Topic Overview

What are body lice?

Body lice are tiny insects that can make a temporary home in the seams of your clothing or bedding (sheets, pillows, and blankets). They're most often spread by contact with a person who has body lice or with that person's clothes, bedding, or towels.

Body lice are usually found only among people who can't wash their bodies or their clothes regularly.

What are the signs of body lice?

Body lice can cause very bad itching, especially at night. They can also cause sores in the armpits, waist, or torso. These are places where the seams of clothing can press against your skin.

It's hard to see body lice on your body. It's much easier to see lice or their eggs (called nits) on clothes.

How are they treated?

In most cases, you don't need medicine to kill body lice.

Most people can get rid of body lice by washing personal items and their bodies at least once a week. Clothes, bedding, and towels should be machine-washed in hot water and dried on the hot cycle. Items that can't be washed should be sealed in a plastic bag for at least 10 days.

If these hygiene steps don't work, you can use an over-the-counter or prescription medicine to kill body lice. It's important to use any medicine correctly and to choose a medicine that is safe for you.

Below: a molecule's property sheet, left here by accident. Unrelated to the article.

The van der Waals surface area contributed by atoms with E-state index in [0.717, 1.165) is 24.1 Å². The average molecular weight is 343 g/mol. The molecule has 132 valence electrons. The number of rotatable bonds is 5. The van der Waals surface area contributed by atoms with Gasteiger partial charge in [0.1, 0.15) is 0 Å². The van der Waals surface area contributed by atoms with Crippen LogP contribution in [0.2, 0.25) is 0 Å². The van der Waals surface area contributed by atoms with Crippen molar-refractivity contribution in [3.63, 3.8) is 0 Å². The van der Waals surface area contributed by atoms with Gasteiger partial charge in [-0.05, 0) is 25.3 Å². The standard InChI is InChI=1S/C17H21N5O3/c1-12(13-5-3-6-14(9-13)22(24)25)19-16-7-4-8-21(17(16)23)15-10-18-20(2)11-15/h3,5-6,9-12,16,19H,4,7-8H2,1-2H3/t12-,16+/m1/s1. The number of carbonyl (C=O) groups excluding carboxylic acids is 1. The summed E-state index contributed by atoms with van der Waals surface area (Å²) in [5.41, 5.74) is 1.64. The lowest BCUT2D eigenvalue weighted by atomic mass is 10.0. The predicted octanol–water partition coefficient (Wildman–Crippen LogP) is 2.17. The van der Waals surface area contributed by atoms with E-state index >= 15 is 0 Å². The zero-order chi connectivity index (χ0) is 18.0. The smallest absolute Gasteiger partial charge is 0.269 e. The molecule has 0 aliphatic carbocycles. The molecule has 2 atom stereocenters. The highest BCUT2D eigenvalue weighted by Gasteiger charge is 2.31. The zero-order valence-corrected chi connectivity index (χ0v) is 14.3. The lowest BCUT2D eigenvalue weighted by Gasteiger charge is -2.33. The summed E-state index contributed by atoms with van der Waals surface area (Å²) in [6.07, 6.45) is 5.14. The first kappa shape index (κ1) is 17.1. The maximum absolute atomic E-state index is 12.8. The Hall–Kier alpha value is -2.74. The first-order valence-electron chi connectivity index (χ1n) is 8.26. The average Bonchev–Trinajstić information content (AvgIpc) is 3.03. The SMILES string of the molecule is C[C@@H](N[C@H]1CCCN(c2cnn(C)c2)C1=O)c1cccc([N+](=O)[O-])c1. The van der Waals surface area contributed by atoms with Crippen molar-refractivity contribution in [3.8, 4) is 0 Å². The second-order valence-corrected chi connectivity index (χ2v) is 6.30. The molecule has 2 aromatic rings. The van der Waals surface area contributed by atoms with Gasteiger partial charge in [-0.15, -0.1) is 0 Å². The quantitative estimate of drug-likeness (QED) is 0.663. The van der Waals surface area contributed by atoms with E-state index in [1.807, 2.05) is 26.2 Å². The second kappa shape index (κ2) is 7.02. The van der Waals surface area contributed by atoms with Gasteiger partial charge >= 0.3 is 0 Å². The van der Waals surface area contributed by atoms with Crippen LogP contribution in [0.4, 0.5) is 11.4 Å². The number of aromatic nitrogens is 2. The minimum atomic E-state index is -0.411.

You can also talk to the pharmacist to understand how to use a medicine and make sure that it is safe for you.

In rare cases, body lice carry disease. This usually only happens when people are living closely together in places that don't have good sanitation, such as refugee camps.

When should you call a doctor?

Call your doctor now if:

  • You have signs of infection, such as:
    • Increased pain, swelling, warmth, or redness.
    • Red streaks leading from the area.
    • Pus draining from the area.
    • A fever.

Call your doctor if:

  • You are not getting better as expected.
  • Your symptoms get worse.


Other Works Consulted

  • Knowles S, Shear NH (2015). Scabies and lice. Compendium of Therapeutic Choices. Ottawa: Canadian Pharmacists Association. Accessed December 2, 2015.


Adaptation Date: 12/3/2017

Adapted By: HealthLink BC

Adaptation Reviewed By: HealthLink BC

Adaptation Date: 12/3/2017

Adapted By: HealthLink BC

Adaptation Reviewed By: HealthLink BC